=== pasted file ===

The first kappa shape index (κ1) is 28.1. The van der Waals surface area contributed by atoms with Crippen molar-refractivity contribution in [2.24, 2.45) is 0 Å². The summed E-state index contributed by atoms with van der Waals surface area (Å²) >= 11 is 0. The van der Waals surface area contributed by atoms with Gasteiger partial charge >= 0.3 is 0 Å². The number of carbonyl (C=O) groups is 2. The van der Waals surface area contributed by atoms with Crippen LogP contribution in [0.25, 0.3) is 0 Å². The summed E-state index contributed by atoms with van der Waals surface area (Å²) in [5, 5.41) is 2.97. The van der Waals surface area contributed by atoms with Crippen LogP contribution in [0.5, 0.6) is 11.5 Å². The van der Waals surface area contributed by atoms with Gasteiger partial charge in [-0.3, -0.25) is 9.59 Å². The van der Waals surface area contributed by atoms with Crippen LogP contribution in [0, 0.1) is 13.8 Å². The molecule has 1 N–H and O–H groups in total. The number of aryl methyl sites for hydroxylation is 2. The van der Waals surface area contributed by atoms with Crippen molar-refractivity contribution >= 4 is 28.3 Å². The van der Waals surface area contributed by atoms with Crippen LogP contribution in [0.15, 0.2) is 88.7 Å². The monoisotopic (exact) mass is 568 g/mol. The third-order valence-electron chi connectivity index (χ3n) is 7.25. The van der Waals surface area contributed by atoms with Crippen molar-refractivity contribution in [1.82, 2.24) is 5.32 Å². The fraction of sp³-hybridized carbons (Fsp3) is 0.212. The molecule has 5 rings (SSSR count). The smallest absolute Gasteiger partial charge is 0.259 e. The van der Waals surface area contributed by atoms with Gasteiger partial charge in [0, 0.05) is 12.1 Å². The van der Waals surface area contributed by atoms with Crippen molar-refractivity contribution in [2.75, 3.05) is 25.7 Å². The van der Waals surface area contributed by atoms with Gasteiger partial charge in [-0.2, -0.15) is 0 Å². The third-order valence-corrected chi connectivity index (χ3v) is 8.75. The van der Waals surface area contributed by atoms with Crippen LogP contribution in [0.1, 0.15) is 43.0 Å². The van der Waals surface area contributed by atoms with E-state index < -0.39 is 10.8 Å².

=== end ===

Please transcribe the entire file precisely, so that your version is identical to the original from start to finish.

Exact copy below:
The first kappa shape index (κ1) is 28.1. The van der Waals surface area contributed by atoms with Crippen molar-refractivity contribution in [2.24, 2.45) is 0 Å². The summed E-state index contributed by atoms with van der Waals surface area (Å²) >= 11 is 0. The van der Waals surface area contributed by atoms with Gasteiger partial charge >= 0.3 is 0 Å². The number of carbonyl (C=O) groups is 2. The van der Waals surface area contributed by atoms with Crippen LogP contribution in [0.25, 0.3) is 0 Å². The summed E-state index contributed by atoms with van der Waals surface area (Å²) in [5, 5.41) is 2.97. The van der Waals surface area contributed by atoms with Crippen LogP contribution in [0.5, 0.6) is 11.5 Å². The van der Waals surface area contributed by atoms with Gasteiger partial charge in [-0.3, -0.25) is 9.59 Å². The van der Waals surface area contributed by atoms with Crippen LogP contribution in [0, 0.1) is 13.8 Å². The molecule has 1 N–H and O–H groups in total. The number of aryl methyl sites for hydroxylation is 2. The van der Waals surface area contributed by atoms with Crippen molar-refractivity contribution >= 4 is 28.3 Å². The van der Waals surface area contributed by atoms with Crippen LogP contribution in [0.15, 0.2) is 88.7 Å². The monoisotopic (exact) mass is 568 g/mol. The third-order valence-electron chi connectivity index (χ3n) is 7.25. The van der Waals surface area contributed by atoms with Crippen molar-refractivity contribution in [1.82, 2.24) is 5.32 Å². The fraction of sp³-hybridized carbons (Fsp3) is 0.212. The molecule has 5 rings (SSSR count). The smallest absolute Gasteiger partial charge is 0.259 e. The van der Waals surface area contributed by atoms with Gasteiger partial charge in [0, 0.05) is 12.1 Å². The van der Waals surface area contributed by atoms with Crippen molar-refractivity contribution in [2.75, 3.05) is 25.7 Å². The van der Waals surface area contributed by atoms with Gasteiger partial charge in [-0.2, -0.15) is 0 Å². The third-order valence-corrected chi connectivity index (χ3v) is 8.75. The van der Waals surface area contributed by atoms with Crippen LogP contribution in [0.1, 0.15) is 43.0 Å². The van der Waals surface area contributed by atoms with E-state index < -0.39 is 10.8 Å².